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Culture & People
 
 
 
 
 

General

Israeli culture was in development long before the foundation of the State of Israel in 1948 and is a combination of secular-life and religious heritage. Much of the diversity of Israel's culture can be said to come down to the diversity of the Jews who make up Israel. Originating from around the world, they all brought individual cultural rituals from their country, as well as having open horizons which mean that Israeli culture still develops as Israelis see changes in the international world. The culture is also very much based on the history and culture of the Jewish people which developed in different ways over the hundreds of years in which the Jews were in exodus which came together in the ideology of the Zionist movement of the late nineteenth century and which is certainly crucial to understanding modern Israeli culture. Israel's large Arab minority has also left its imprint in many spheres of life, from architecture to local cuisine.

Israeli culture is heterogeneous, dynamic, and very hard to define. Considerable parts of the secular cultural creations is situated in the Tel Aviv area, although many of the official cultural institutions are situated in Jerusalem. But without a doubt, most of the Israeli culture occurs in these areas, with emphasis on Tel Aviv.

Literature

Israeli literature, generally referred to as Hebrew literature, is poetry and prose written in modern Hebrew, as part of the renaissance of the Hebrew language in modern times. Having said that, a small body of Israeli literature is also published in other languages, such as Arabic and English.

By law, two copies of all printed matter published in Israel must be deposited at the Jewish National and University Library at the Hebrew University of Jerusalem. In 2001, the law was revised to include audio and video recordings, and other non-print media. In 2006, eighty-five percent of the eight thousand books transferred to the library were in Hebrew. Hebrew Book Week is an event held each June that features book fairs, public readings, and appearances by Israeli authors around the country. During the week, Israel's top literary award, the Sapir Prize, is presented. In 1966, Shmuel Yosef Agnon, shared the Nobel Prize in Literature with Swedish author Nelly Sachs.

The first modern Hebrew poetry and prose was the work of 19th century Jewish writers from countries in Europe whose mother tongue was not Hebrew. Scholom Aleichem wrote in Russian, Hebrew and Yiddish; I.L. Peretz and Mendele Mocher Sforim wrote in Hebrew and Yiddish; Chaim Nachman Bialik grew up in Russia, but wrote in Hebrew. Some of these authors first published their work in Hebrew language newspapers published in Europe. Many of the pioneers of Hebrew literature were Zionists, and eventually made their way to Palestine. Some wrote in Hebrew before their arrival, while others adopted Hebrew as the vehicle for their literary endeavours only after settling in Palestine.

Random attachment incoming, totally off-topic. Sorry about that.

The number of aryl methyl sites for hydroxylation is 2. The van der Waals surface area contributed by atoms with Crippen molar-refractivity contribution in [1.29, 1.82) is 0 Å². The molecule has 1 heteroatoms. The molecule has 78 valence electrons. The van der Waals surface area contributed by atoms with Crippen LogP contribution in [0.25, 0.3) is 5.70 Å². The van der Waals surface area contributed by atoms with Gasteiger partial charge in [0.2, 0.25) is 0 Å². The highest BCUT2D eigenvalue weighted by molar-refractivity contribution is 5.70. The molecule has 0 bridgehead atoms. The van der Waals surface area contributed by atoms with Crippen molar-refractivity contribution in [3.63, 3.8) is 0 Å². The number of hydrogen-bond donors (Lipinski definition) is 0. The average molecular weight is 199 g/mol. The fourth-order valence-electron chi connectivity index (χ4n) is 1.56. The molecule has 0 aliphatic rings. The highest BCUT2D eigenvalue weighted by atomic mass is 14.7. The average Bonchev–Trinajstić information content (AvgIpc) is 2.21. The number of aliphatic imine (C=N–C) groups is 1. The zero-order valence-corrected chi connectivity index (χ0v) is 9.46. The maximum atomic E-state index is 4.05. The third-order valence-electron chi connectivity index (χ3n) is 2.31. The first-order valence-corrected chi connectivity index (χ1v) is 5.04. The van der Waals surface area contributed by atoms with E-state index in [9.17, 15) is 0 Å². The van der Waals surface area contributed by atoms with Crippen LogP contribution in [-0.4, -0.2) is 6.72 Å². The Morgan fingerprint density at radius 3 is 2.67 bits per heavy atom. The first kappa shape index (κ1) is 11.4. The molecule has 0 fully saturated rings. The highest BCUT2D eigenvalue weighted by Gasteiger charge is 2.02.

Arts

Israeli art had its beginnings in the early part of the 20th century when the idea of a Jewish State in Israel was beginning to take shape.

Israel’s school of the arts - the Bezalel Academy of Art and Design - was established in 1906 by sculptor Boris Schatz, and was originally called the Bezalel School of Arts and Crafts. The establishment of Bezalel is considered to be the first major milestone in the history of Israeli art. The school bears the symbolic name of Bezalel Ben Uri - the first artist mentioned in the Bible.

The first works of art to emerge from Bezalel were of a traditional Jewish and Biblical nature, and were created with the deep belief that art has a well-defined role in all matters connected with the spiritual existence of the Jewish nation. This belief predominated at the time despite the fact that no actual Jewish state had been established yet.

Twenty years following its establishment the institution faced various difficulties and began to confront modern secular ideologies. A separate art movement emerged out of Bezalel, a movement that disassociated itself from the religious, Diaspora-oriented, tradition which was dictated by the Bezalel Academy. This movement, known as the “Rebels of Bezalel”, sought to pay homage to the Middle East and the “New Jew” by depicting the landscape and local people of the country, and its members sought to express their newfound identity as “Hebrew” rather than “Jewish” artists. This movement was established by Avraham Melnikov, Yosef Zaritzky and Reuven Rubin, and is considered to have made a major influence upon many aspects of Israeli life to this day.

Bezalel underwent numerous changes until it became the leading academy for art and design and moved to its present Jerusalem location on the Mount Scopus campus of the Hebrew University. Throughout the school’s existence, Bezalel graduates have taught young artists, who have pursued many new directions and broadened the landscape of local creativity to encompass other institutions, museums and galleries both in Israel and abroad.

Israeli art is displayed in museums and galleries in the three major cities in Israel and in other locations. Art lovers can enjoy numerous permanent and temporary exhibits.



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